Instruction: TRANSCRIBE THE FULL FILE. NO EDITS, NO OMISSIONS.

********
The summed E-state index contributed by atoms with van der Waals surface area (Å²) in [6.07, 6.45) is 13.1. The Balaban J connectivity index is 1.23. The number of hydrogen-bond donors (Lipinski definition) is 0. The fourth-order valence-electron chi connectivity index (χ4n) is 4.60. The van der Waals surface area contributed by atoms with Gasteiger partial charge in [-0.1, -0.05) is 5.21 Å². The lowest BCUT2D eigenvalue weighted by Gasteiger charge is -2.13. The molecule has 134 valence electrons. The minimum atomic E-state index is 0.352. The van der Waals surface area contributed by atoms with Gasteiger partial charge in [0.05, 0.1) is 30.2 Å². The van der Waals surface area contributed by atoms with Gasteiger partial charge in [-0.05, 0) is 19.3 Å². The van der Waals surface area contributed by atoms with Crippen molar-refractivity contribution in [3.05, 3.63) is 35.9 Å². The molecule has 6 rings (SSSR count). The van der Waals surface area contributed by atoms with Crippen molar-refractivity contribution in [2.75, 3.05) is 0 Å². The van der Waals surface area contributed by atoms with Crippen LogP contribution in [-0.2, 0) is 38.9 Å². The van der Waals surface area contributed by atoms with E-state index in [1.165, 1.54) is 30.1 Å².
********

The summed E-state index contributed by atoms with van der Waals surface area (Å²) in [6.07, 6.45) is 13.1. The Balaban J connectivity index is 1.23. The number of hydrogen-bond donors (Lipinski definition) is 0. The fourth-order valence-electron chi connectivity index (χ4n) is 4.60. The van der Waals surface area contributed by atoms with Gasteiger partial charge in [-0.1, -0.05) is 5.21 Å². The lowest BCUT2D eigenvalue weighted by Gasteiger charge is -2.13. The molecule has 134 valence electrons. The minimum atomic E-state index is 0.352. The van der Waals surface area contributed by atoms with Gasteiger partial charge in [0.05, 0.1) is 30.2 Å². The van der Waals surface area contributed by atoms with Gasteiger partial charge in [-0.05, 0) is 19.3 Å². The van der Waals surface area contributed by atoms with Crippen molar-refractivity contribution in [3.05, 3.63) is 35.9 Å². The molecule has 6 rings (SSSR count). The van der Waals surface area contributed by atoms with Crippen molar-refractivity contribution in [2.75, 3.05) is 0 Å². The van der Waals surface area contributed by atoms with Crippen LogP contribution in [-0.2, 0) is 38.9 Å². The van der Waals surface area contributed by atoms with E-state index in [1.165, 1.54) is 30.1 Å².